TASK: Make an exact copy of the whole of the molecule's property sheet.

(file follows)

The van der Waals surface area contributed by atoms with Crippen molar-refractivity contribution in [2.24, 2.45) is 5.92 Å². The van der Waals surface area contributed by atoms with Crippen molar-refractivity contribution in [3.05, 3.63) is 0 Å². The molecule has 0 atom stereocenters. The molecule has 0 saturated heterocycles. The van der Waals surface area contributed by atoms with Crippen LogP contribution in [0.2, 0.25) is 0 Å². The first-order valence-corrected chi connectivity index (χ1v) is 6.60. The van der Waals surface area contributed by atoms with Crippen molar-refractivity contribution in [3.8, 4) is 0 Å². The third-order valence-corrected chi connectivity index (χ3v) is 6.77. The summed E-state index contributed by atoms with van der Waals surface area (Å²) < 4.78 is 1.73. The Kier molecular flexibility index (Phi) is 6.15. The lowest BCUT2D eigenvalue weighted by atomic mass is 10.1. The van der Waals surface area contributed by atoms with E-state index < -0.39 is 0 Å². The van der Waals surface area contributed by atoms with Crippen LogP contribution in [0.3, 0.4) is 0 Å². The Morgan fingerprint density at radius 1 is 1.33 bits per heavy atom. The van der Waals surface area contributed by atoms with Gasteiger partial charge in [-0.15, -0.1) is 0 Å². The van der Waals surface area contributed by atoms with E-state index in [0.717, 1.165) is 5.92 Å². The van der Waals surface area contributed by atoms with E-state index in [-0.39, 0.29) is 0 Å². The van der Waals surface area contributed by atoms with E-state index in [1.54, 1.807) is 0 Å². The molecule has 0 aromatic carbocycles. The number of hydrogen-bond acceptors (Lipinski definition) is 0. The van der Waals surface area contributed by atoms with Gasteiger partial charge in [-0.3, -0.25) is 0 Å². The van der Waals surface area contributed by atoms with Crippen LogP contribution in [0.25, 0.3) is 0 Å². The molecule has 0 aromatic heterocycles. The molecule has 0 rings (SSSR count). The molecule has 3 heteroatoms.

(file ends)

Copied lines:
The van der Waals surface area contributed by atoms with Crippen molar-refractivity contribution in [2.24, 2.45) is 5.92 Å². The van der Waals surface area contributed by atoms with Crippen molar-refractivity contribution in [3.05, 3.63) is 0 Å². The molecule has 0 atom stereocenters. The molecule has 0 saturated heterocycles. The van der Waals surface area contributed by atoms with Crippen LogP contribution in [0.2, 0.25) is 0 Å². The first-order valence-corrected chi connectivity index (χ1v) is 6.60. The van der Waals surface area contributed by atoms with Crippen molar-refractivity contribution in [3.8, 4) is 0 Å². The third-order valence-corrected chi connectivity index (χ3v) is 6.77. The summed E-state index contributed by atoms with van der Waals surface area (Å²) < 4.78 is 1.73. The Kier molecular flexibility index (Phi) is 6.15. The lowest BCUT2D eigenvalue weighted by atomic mass is 10.1. The van der Waals surface area contributed by atoms with E-state index < -0.39 is 0 Å². The van der Waals surface area contributed by atoms with Crippen LogP contribution in [0.3, 0.4) is 0 Å². The Morgan fingerprint density at radius 1 is 1.33 bits per heavy atom. The van der Waals surface area contributed by atoms with Gasteiger partial charge in [-0.15, -0.1) is 0 Å². The van der Waals surface area contributed by atoms with E-state index in [0.717, 1.165) is 5.92 Å². The van der Waals surface area contributed by atoms with E-state index in [-0.39, 0.29) is 0 Å². The van der Waals surface area contributed by atoms with E-state index in [1.54, 1.807) is 0 Å². The molecule has 0 aromatic carbocycles. The number of hydrogen-bond acceptors (Lipinski definition) is 0. The van der Waals surface area contributed by atoms with Gasteiger partial charge in [-0.3, -0.25) is 0 Å². The van der Waals surface area contributed by atoms with Crippen LogP contribution in [0.25, 0.3) is 0 Å². The molecule has 0 aromatic heterocycles. The molecule has 0 rings (SSSR count). The molecule has 3 heteroatoms.